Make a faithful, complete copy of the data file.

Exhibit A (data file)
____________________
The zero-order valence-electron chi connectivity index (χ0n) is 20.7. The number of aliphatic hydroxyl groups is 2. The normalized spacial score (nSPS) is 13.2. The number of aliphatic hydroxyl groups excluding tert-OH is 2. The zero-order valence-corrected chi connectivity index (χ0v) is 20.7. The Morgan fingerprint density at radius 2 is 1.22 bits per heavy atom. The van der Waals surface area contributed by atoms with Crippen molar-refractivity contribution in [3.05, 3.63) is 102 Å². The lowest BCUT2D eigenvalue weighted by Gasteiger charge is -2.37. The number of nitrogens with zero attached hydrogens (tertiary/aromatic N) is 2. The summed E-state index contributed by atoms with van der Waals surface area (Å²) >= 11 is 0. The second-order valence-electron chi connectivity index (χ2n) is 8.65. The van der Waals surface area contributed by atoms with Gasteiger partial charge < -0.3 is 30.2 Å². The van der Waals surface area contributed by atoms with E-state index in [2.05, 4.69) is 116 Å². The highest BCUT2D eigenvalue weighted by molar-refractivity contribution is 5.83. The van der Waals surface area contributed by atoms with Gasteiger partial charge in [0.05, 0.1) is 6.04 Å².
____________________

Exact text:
The zero-order valence-electron chi connectivity index (χ0n) is 20.7. The number of aliphatic hydroxyl groups is 2. The normalized spacial score (nSPS) is 13.2. The number of aliphatic hydroxyl groups excluding tert-OH is 2. The zero-order valence-corrected chi connectivity index (χ0v) is 20.7. The Morgan fingerprint density at radius 2 is 1.22 bits per heavy atom. The van der Waals surface area contributed by atoms with Crippen molar-refractivity contribution in [3.05, 3.63) is 102 Å². The lowest BCUT2D eigenvalue weighted by Gasteiger charge is -2.37. The number of nitrogens with zero attached hydrogens (tertiary/aromatic N) is 2. The summed E-state index contributed by atoms with van der Waals surface area (Å²) >= 11 is 0. The second-order valence-electron chi connectivity index (χ2n) is 8.65. The van der Waals surface area contributed by atoms with Gasteiger partial charge < -0.3 is 30.2 Å². The van der Waals surface area contributed by atoms with E-state index in [2.05, 4.69) is 116 Å². The highest BCUT2D eigenvalue weighted by molar-refractivity contribution is 5.83. The van der Waals surface area contributed by atoms with Gasteiger partial charge in [0.05, 0.1) is 6.04 Å².